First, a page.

Permaculture columnist Nicole Vopser explains how she has been using the principles of nature to act more effectively in caring for the Earth
For anyone who read my last column, they would have seen the picture of my medicine garden being slowly developed and ready for planting with herbs. Now, only a few months on, the beds are filled with flowers, leaves and roots all carrying healing properties ready for harvest when needed.
For me, this is what makes permaculture different to other forms of social and environmental work – one of the main principles is to obtain a yield, that is to ensure you’re getting truly useful rewards for what you’re doing. Seeing the results of your efforts through design and implementation really keeps the heart beating in a world of what feels like many uphill battles when working for social and environmental justice.
I’ve been trying to work with my ‘radical edges’ recently and explore how permaculture can be applied to resistance work, such as campaign design.
Campaigns have often been described as “unfinished revolutions” and sometimes organising around one specific issue is necessary. In Somerset’s case, what has surfaced is hydraulic fracturing, better known as fracking. This is a controversial method of extracting natural gas, which has all sorts of recorded environmental and public health effects.
With one of the main ethics of permaculture being ‘earth care’, the importance of taking action to prevent harm to human and nonhuman communities cannot be underestimated.
In working with groups and individuals across Somerset we have started the Frack Free Somerset coalition, and I’ve realised once again on my learning journey that permaculture design can be applied to all areas of life.
Through the process of design – of observing, surveying, analysing and most importantly applying the principles of nature to our work – we can increase our effectiveness, multiply our yields and develop resilience in anything we apply ourselves to. In the case of our campaign this has meant looking at our spectrum of allies, sharing energy and resources by working as a county-wide coalition, and looking carefully at the power sectors at play.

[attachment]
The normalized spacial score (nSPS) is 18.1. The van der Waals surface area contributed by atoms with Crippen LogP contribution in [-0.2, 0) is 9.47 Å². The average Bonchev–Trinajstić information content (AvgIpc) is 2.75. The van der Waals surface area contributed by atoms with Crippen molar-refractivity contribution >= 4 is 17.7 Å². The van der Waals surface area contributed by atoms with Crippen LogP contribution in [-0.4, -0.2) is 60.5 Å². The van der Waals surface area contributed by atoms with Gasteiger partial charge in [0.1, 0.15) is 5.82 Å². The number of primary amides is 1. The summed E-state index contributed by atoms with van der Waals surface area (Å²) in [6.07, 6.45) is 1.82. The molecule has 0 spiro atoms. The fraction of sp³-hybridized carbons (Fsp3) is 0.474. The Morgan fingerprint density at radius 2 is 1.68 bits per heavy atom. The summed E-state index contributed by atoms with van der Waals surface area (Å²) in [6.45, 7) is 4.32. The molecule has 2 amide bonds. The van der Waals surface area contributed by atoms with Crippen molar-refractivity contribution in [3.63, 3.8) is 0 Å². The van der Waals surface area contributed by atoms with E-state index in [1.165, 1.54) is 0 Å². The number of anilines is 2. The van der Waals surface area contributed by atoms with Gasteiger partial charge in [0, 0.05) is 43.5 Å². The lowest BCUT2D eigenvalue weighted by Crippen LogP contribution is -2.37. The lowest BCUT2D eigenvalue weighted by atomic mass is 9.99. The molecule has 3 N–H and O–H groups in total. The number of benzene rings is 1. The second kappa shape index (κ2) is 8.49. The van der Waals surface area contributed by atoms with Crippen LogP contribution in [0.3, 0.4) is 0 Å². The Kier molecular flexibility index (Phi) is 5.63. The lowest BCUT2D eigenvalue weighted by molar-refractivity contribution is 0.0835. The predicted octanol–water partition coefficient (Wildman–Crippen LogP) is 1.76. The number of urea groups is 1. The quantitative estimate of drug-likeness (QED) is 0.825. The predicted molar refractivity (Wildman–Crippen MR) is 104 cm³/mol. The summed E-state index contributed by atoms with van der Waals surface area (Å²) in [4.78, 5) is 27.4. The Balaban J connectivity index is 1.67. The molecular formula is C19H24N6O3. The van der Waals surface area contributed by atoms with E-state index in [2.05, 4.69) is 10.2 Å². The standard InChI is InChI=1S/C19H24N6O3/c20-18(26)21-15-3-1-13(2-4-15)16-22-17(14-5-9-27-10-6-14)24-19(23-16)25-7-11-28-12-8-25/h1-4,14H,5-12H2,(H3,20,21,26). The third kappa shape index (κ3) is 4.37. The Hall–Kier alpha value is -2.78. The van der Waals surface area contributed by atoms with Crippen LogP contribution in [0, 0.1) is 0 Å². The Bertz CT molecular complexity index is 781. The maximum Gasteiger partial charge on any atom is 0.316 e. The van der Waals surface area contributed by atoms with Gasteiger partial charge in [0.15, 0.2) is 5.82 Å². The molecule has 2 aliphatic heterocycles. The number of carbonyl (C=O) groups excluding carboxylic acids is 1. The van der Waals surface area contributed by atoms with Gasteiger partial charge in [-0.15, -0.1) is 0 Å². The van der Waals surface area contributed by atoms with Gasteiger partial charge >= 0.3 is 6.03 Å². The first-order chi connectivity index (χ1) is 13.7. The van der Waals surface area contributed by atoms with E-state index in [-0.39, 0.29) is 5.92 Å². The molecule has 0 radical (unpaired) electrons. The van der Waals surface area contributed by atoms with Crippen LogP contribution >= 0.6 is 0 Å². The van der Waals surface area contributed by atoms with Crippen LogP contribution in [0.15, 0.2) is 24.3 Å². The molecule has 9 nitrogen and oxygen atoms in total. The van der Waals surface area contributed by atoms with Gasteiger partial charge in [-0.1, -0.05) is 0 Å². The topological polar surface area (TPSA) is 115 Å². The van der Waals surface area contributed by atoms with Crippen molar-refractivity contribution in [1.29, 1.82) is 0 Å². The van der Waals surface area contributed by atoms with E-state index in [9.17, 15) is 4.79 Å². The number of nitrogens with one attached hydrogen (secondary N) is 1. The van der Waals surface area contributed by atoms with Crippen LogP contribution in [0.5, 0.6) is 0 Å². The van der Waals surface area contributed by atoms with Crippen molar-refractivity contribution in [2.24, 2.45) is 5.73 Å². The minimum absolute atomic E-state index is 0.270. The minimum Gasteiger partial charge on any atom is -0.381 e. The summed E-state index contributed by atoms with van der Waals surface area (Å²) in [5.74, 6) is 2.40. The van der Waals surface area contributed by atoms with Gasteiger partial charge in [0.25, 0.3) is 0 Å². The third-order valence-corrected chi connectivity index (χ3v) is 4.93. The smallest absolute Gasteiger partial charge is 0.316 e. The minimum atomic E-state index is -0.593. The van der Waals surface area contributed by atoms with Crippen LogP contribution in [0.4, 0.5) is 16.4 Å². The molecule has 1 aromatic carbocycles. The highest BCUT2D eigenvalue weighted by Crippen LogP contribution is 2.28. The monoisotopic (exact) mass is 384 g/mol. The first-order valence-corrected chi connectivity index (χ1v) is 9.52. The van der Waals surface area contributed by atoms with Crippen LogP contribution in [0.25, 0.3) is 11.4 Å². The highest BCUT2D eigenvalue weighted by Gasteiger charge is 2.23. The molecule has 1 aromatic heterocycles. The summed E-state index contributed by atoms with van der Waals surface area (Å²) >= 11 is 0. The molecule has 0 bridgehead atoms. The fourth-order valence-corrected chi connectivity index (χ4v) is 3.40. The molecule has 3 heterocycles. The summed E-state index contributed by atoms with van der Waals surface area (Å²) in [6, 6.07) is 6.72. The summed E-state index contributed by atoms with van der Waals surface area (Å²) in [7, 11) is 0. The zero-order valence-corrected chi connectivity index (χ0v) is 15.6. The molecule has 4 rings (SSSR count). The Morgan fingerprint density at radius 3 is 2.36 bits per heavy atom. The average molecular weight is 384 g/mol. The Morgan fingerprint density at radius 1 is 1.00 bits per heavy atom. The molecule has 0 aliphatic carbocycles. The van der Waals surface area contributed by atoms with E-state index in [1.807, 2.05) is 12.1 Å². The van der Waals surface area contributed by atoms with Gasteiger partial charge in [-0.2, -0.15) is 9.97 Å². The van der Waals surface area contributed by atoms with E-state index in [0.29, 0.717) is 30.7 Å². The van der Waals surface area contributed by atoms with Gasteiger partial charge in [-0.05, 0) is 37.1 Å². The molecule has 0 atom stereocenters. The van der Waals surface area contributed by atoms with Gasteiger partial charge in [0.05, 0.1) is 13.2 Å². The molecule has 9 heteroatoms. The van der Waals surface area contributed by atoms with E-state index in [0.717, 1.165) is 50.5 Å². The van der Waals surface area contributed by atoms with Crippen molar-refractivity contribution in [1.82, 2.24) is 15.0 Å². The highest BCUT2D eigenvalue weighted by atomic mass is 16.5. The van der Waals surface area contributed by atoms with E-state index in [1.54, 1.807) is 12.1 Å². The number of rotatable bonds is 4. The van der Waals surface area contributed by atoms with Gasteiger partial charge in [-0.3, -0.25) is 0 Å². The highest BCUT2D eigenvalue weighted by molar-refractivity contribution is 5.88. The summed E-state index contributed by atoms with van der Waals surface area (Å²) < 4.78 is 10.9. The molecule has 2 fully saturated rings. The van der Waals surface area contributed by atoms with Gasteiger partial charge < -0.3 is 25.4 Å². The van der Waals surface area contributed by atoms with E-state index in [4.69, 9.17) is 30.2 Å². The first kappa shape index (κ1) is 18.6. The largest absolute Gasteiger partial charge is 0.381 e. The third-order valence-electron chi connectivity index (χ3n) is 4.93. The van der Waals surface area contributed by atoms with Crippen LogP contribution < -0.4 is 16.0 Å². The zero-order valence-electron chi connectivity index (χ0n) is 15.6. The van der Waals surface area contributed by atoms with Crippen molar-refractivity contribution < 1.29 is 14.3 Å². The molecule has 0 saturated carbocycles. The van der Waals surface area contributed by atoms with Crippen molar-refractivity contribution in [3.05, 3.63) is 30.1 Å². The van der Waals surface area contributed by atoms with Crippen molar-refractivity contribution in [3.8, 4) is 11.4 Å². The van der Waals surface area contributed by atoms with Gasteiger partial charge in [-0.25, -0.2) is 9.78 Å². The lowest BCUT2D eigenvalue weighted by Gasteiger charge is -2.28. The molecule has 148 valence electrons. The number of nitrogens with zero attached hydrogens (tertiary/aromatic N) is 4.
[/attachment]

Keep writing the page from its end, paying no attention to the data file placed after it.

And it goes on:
For any growers out there, this column would not be complete without mention of the weather we’ve had this summer. For me this has been a testament to permaculture, with the privilege of a bit more space and the ability to plant perennials such as trees and nettles, as well as the creation of wildlife areas, our garden has been pretty resilient. Some crops craving the warmth haven’t done as well this season, however the slug-fest littering national garden magazines is something we’ve been without.
Through working with the garden as an ecosystem, it is not a case of too many slugs, just a case of too few birds, toads and other slug eating critters. With healthy, fertile soil, lots of diversity and other design interventions, we can buffer the weather as best we can. Perhaps as monocultures fail, people will soon be turning to permaculture on a big scale to find more resilient ways of feeding ourselves.